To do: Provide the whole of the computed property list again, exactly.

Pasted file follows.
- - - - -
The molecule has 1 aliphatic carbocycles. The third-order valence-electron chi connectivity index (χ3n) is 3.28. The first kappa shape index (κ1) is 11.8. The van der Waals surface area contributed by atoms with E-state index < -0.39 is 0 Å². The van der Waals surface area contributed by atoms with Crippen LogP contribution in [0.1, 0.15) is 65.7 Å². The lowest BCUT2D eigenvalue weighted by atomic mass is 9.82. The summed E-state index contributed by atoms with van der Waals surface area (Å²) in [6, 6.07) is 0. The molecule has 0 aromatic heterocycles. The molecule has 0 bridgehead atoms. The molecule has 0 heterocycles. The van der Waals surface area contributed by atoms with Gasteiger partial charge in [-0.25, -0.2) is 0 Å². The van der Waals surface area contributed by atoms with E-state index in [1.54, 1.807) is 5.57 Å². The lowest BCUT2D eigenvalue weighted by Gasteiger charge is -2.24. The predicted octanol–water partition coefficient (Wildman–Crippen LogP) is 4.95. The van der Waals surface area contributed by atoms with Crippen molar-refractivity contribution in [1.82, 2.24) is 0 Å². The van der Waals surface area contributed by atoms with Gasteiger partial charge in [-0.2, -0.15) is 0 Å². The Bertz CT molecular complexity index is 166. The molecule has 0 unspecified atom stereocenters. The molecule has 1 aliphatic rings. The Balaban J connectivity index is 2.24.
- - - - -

The molecule has 1 aliphatic carbocycles. The third-order valence-electron chi connectivity index (χ3n) is 3.28. The first kappa shape index (κ1) is 11.8. The van der Waals surface area contributed by atoms with E-state index < -0.39 is 0 Å². The van der Waals surface area contributed by atoms with Crippen LogP contribution in [0.1, 0.15) is 65.7 Å². The lowest BCUT2D eigenvalue weighted by atomic mass is 9.82. The summed E-state index contributed by atoms with van der Waals surface area (Å²) in [6, 6.07) is 0. The molecule has 0 aromatic heterocycles. The molecule has 0 bridgehead atoms. The molecule has 0 heterocycles. The van der Waals surface area contributed by atoms with Gasteiger partial charge in [-0.25, -0.2) is 0 Å². The van der Waals surface area contributed by atoms with E-state index in [1.54, 1.807) is 5.57 Å². The lowest BCUT2D eigenvalue weighted by Gasteiger charge is -2.24. The predicted octanol–water partition coefficient (Wildman–Crippen LogP) is 4.95. The van der Waals surface area contributed by atoms with Crippen molar-refractivity contribution in [1.82, 2.24) is 0 Å². The van der Waals surface area contributed by atoms with Gasteiger partial charge in [-0.2, -0.15) is 0 Å². The Bertz CT molecular complexity index is 166. The molecule has 0 unspecified atom stereocenters. The molecule has 1 aliphatic rings. The Balaban J connectivity index is 2.24.